Path mixed housing at the recent Harwich Board of Selectmen's meeting, as summarized
in The Chronicle. These are challenging times of financial stress, some due
to COVID but mainly the ongoing issues of limited accessible and affordable
housing especially for our fellow workers who are the glue of our community
(teachers, municipal workers, hospitality, landscapers, small business owners
and seniors and persons on fixed income, etc.). The comment by the chair of
selectman, if quoted correctly in the paper, saying that “a building this size
does not fit into the character of this community” is very disturbing, as it
continues to leave so many of our Harwich community without stable housing.
I appreciated the comments by Julie Kavanaugh saying that although the units
would be sold, they would still probably too costly for a great number of persons
from Harwich who need housing. I am glad the consideration of who might qualify
would be 70 percent of Harwich residents. I also suggest that potential renters
be full time Harwich residents, not second-home owners. Cynthia Bayerl Harwich
Don't Do Away With Airport Com Editor: I would like to strongly urge my fellow
Chatham community members to support the airport commission in its work for
the Chatham Airport. I strongly disagree with the efforts of some to make the
select board serve as the airport commission. The select board is charged with
the care of the entire community of Chatham and regularly and correctly relies
on experts for things like the board of health, finance committee, etc. The
airport is similarly an area where it helps to have dedicated public servants
with expertise in the myriad of issues concerned with operating a safe airport
that serves as a resource to the entire community. It seems there is a small
but vocal minority who are dedicated to using hysteria and theatrics to do
everything they can to close the airport. As a Chatham homeowner and taxpayer,
I feel the airport is an asset to the community, the same as the fish pier,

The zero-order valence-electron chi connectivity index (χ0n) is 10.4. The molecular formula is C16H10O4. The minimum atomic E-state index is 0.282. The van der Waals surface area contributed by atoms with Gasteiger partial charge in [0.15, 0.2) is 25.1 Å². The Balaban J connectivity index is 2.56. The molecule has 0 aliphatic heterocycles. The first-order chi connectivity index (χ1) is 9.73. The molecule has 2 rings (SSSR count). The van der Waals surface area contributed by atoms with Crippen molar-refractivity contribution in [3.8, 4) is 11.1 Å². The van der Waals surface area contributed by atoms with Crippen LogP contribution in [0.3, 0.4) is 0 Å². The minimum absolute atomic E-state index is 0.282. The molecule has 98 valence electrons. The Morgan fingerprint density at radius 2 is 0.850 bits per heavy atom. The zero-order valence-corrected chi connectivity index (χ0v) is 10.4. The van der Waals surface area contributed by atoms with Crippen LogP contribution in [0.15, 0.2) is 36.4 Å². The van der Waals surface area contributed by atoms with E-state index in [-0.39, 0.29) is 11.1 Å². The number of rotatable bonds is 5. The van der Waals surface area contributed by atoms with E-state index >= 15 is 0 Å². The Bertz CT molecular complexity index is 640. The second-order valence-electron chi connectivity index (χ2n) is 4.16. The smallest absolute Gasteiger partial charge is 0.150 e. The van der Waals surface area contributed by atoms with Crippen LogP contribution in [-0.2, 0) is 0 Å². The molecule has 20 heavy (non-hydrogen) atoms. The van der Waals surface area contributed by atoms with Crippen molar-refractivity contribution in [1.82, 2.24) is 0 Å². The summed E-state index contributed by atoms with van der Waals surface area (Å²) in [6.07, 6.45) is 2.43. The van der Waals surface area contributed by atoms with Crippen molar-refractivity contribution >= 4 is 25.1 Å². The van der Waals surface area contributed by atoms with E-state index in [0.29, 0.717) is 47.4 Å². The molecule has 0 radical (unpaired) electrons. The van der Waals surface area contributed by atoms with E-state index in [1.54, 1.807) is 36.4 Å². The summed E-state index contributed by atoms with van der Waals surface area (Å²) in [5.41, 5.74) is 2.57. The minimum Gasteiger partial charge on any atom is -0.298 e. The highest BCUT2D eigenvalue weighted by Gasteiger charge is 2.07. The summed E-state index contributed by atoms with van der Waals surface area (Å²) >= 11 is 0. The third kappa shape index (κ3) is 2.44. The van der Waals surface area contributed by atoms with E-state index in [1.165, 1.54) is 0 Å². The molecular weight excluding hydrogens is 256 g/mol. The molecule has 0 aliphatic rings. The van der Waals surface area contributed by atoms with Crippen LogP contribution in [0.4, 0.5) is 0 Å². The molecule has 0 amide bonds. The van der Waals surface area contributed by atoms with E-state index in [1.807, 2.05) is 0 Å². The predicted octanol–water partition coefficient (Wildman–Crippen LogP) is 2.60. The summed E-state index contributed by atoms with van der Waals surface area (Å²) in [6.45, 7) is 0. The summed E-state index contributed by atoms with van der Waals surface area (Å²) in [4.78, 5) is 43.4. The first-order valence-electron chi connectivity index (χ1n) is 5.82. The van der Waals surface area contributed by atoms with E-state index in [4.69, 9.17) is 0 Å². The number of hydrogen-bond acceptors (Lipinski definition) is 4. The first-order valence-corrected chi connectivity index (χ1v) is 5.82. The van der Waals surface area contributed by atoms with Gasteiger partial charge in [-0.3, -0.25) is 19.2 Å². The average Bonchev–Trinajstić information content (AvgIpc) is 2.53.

Main Street, and the Chatham A’s. I suspect there would be an outcry if it
were proposed to dissolve the board of health and dismiss its dedicated and
qualified public servants, and similarly we should support the airport commission
and thank the members who dedicate their time and expertise to maintain the
Chatham Airport as a safe and modern asset to the entire community. Ken Bacow
Chatham Not Optimistic About The Future Editor: With the verdict in from the
Kyle Rittenhouse case, it at least raises the question of why wasn't he at
the minimum convicted of reckless endangerment? What will this mean down the
road? It will most likely mean that there will now be more deadly confrontations
of men carrying guns and shooting people under the guise of self- defense as
it applied to the Rittenhouse case. Looking forward with the 2022 mid-term
elections approaching, is there any reason this defense won't be used again
when demonstrations take place, peaceful or not? I wouldn't bet against it.
Ed Fried West Chatham Airport A Valuable Asset Editor: We’ve owned a home in
Chatham since 1998. Since then, we’ve taken visiting friends and family members
to the airport to watch planes come and go. This has become a fun, free thing
to do with all guests. We eat at Hangar B. Over the years we’ve attended open
houses and airport movie nights. When riding on the bike path, we always stop
to check out the airport activity. Visiting family members and friends have
also taken advantage of the spectacular aerial tours available. A few have
taken flying lessons over the years, and a few have some new dreams about their
future. Pre-COVID, the airport was a hub of activity for people of all ages,
from all walks of life. Let’s bring the airport into the 21st century. This
can only take place if people with aeronautical experience are sitting at the
table. Changing governance would only add layers of new bureaucracy, and payroll,
to the town of Chatham. I consider myself a member of the largely silent majority
who consider the Chatham Airport a local gem. We want to see it thrive and
grow long into the future! Let the airport commission continue to do its job!
Eric Schultz North Chatham Cultural Committee Thanks Editor: The Monomoy Regional
High School Culture Committee would like to heartily thank the wonderful Chatham
Candy Manor for their special Veterans Day donation of chocolates. The Manor
helped us celebrate and honor the veterans on our staff and faculty!! Lisa
Forte-Doyle The Monomoy High School Culture Committee